Giovanni Francesco Straparola

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Giovanni Francesco Straparola

Giovanni Francesco "Gianfrancesco" Straparola (c. 1480 – c. 1557) was an Italian writer and fairy tale collector from Caravaggio, Italy. He has been termed the progenitor of the literary form of the fairy tale.[1] Charles Perrault borrowed most of his stories from Giovanni Francesco Straparola and Giambattista Basile.[citation needed]

While his given name is likely to have been "Giovanni Francesco", the last name of "Straparola" is not plausible. It is not typical of a family name of that time and place, and the literal meaning of it, "babbler", seems a likely nickname for a writer.[2]

Straparola's main work is two-volume collection Le piacevoli notti (published in English as The Nights of Straparola or The Facetious Nights of Straparola), with 75 stories. Modelled on Decamerone, it has participants of a 13-night party in the island of Murano, near Venice, tell each other stories that vary from bawdy to fantastic.[3] It contains the first known written versions of many fairy tales.[4]

Among the tales included were:

Venice was the first place in Europe where the book-buying public included considerable numbers of literate artisans. This accounts for the predominance in Straparola's tales of stories involving social rise.[6]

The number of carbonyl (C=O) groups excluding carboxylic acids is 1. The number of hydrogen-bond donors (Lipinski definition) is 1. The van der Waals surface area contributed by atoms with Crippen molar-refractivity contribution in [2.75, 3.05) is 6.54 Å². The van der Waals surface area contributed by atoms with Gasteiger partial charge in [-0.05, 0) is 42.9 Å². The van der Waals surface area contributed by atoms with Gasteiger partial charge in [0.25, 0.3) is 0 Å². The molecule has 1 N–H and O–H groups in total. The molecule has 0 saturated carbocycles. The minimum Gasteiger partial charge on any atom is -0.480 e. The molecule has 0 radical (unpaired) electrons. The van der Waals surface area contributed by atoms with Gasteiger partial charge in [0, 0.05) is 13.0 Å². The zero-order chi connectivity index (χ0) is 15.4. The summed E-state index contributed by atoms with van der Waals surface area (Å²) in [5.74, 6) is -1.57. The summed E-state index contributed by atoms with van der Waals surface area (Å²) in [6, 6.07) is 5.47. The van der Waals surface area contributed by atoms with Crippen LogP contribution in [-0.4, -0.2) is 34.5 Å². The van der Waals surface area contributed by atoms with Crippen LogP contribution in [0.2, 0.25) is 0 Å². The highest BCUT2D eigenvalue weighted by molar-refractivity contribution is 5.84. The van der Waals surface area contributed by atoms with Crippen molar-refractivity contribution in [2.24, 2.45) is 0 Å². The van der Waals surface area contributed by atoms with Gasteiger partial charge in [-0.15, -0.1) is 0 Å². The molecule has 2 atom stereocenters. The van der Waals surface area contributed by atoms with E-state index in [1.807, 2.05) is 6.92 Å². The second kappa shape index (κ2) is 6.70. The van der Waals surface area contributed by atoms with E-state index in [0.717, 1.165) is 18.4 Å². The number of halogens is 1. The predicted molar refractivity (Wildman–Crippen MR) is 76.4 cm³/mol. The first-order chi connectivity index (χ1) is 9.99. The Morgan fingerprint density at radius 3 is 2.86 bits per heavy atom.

References[edit]

  1. ^ Jack Zipes, The Great Fairy Tale Tradition: From Straparola and Basile to the Brothers Grimm, p 841, ISBN 0-393-97636-X
  2. ^ W. G. Waters, "The Mysterious Giovan Francesco Straparola", Jack Zipes, ed., The Great Fairy Tale Tradition: From Straparola and Basile to the Brothers Grimm, p 877, ISBN 0-393-97636-X
  3. ^ Jack Zipes, The Great Fairy Tale Tradition: From Straparola and Basile to the Brothers Grimm, p 841, ISBN 0-393-97636-X
  4. ^ Steven Swann Jones, The Fairy Tale: The Magic Mirror of Imagination, Twayne Publishers, New York, 1995, ISBN 0-8057-0950-9, p38
  5. ^ Paul Delarue, The Borzoi Book of French Folk-Tales, p 384, Alfred A. Knopf, Inc., New York 1956
  6. ^ See Ruth Bottigheimer: Fairy tales, old wives and printing presses. History Today, 31 December 2003. Retrieved 3 March 2011. Subscription required.

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